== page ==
Since today is April Fools’ Day, we offer for your consideration two stories.
One’s an urban myth. One is real. But you must solve it the old-fashioned way. Use your brain, not your smart phone or computer! Don’t try to Google your way out of this.
Think. As in you know, like, think!
Read the two stories. See if you can sniff out the one that really happened and detect the one that just doesn’t pass the smell test. Here goes:
1) From the Times of London, the story about the hard-working parking lot attendant at the Bristol, England, zoo. The lot holds 150 cars and spaces for 8 busses. Fees ranged from $1.40 to $1.60 (depending on the rate of the Pound to the U.S. Dollar) and about $7 for buses.
Although zoo managers never noticed, the same devoted attendant worked every day. Never took a vacation or a sick day. Then, one day in 2009, after an estimated 23 years on the job, he failed to show up for work. The zoo called the local council government and told it to send over a replacement. The council checked, called back and said the parking lot is under the zoo’s jurisdiction. The council thought the zoo was paying him and getting the parking fees. The zoo thought he was the council’s guy.
Turns out he worked for himself.
Putting two and two together, authorities estimated that the man probably cleared about $7 million (U.S.). And all of it tax free. Police would like to find him to help with their enquiries. They think he may have purchased a retirement villa in Spain or Portugal.
2) Two former parking lot attendants, at the Smithsonian Air and Space Center in Virginia are behind bars. Their crime? For several years, beginning in 2009, they skimmed an estimated $1.4 million in cash parking fees. Parking at the lot costs $15. When they needed a little cash, which apparently was every day, they unplugged the car-counter equipment.
Officials said on some days, the attendants stuffed as much as $4,000 in tax-free cash in duffle bags which they took home. Their supervisor took money off the top for looking the other way. A third attendant — hired by the private firm that held the Smithsonian contract — killed herself before the trial.
The parking lot contractor has installed a new device that will do a better job of counting cars. And cash.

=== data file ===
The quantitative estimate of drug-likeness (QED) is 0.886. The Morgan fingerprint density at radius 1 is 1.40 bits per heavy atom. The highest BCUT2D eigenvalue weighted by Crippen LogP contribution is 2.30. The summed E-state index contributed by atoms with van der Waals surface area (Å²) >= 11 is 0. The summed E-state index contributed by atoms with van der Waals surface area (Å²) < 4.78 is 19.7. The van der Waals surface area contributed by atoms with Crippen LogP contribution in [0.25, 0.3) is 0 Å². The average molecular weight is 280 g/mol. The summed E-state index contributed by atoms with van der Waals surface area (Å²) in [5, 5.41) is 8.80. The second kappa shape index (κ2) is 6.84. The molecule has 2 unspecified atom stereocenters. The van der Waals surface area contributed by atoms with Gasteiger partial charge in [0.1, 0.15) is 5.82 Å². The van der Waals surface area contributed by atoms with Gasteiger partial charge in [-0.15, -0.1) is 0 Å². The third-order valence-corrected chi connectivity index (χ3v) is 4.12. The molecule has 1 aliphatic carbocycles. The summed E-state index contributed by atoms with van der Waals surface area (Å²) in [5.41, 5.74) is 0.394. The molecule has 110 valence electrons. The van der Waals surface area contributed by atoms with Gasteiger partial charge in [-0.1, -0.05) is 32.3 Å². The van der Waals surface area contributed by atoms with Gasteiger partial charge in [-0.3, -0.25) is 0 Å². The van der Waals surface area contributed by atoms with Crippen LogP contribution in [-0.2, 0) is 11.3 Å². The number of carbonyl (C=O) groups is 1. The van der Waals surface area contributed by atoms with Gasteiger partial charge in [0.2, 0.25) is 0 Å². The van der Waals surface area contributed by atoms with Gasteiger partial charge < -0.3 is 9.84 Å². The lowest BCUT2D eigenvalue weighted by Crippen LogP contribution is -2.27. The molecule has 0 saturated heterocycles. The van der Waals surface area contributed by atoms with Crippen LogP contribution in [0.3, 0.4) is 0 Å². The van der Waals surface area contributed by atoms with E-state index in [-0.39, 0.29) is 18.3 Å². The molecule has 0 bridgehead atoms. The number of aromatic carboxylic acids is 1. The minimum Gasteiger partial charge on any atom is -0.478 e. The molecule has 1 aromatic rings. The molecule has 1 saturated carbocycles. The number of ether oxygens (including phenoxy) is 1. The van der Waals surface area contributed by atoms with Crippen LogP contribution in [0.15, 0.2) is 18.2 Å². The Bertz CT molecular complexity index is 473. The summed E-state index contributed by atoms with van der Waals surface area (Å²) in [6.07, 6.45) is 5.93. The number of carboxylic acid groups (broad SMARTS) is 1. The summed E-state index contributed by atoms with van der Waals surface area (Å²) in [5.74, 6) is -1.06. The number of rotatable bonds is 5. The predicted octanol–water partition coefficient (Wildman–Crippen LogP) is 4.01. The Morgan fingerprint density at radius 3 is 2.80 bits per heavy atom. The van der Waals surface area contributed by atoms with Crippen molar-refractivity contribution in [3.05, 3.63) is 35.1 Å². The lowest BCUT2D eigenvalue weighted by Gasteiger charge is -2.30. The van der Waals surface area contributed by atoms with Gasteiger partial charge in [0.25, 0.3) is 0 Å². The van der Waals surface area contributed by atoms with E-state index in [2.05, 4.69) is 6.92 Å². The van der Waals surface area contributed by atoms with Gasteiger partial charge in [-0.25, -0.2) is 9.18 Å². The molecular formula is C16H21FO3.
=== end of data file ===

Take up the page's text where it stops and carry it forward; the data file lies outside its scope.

So which story is an urban myth and which is true?
Happy April Fools’ Day. Check back Tuesday for a new Nearly Useless Factoid.
Has the Nearly Useless Factoid been furloughed? Well, not quite. Here’s a hint: Scroll over and highlight the space above for a special message)
MORE FROM FEDERAL NEWS RADIO
Federal News Radio Engagement Survey Federal News Radio strives to provide our readers and listeners with the best experience possible every time they visit our website, listen to our radio station, or engage with us via our various social media outlets. Now, it’s your turn to tell us what you like and what you’d like to see Federal News Radio do differently. Plus, we’re interested in learning more about how you use our various platforms as we continue to improve them. Help Federal News Radio by taking our brief, anonymous survey. (The survey will take approximately 10 minutes to complete.)
DoD releases more details on revised furlough timeline Furlough notices will now be sent to employees in early May. Actual furloughs will begin in mid-to-late June, placing most Defense civilians on unpaid leave roughly one day per week for the final seven pay periods of the fiscal year.
Obama to release 2014 budget proposal on April 10 The White House says President Barack Obama will release his federal budget outline on April 10 — two months late. Under the law, the president was supposed to submit a budget on Feb. 4. But White House aides said deliberations over spending in the past few months delayed the release of Obama’s blueprint.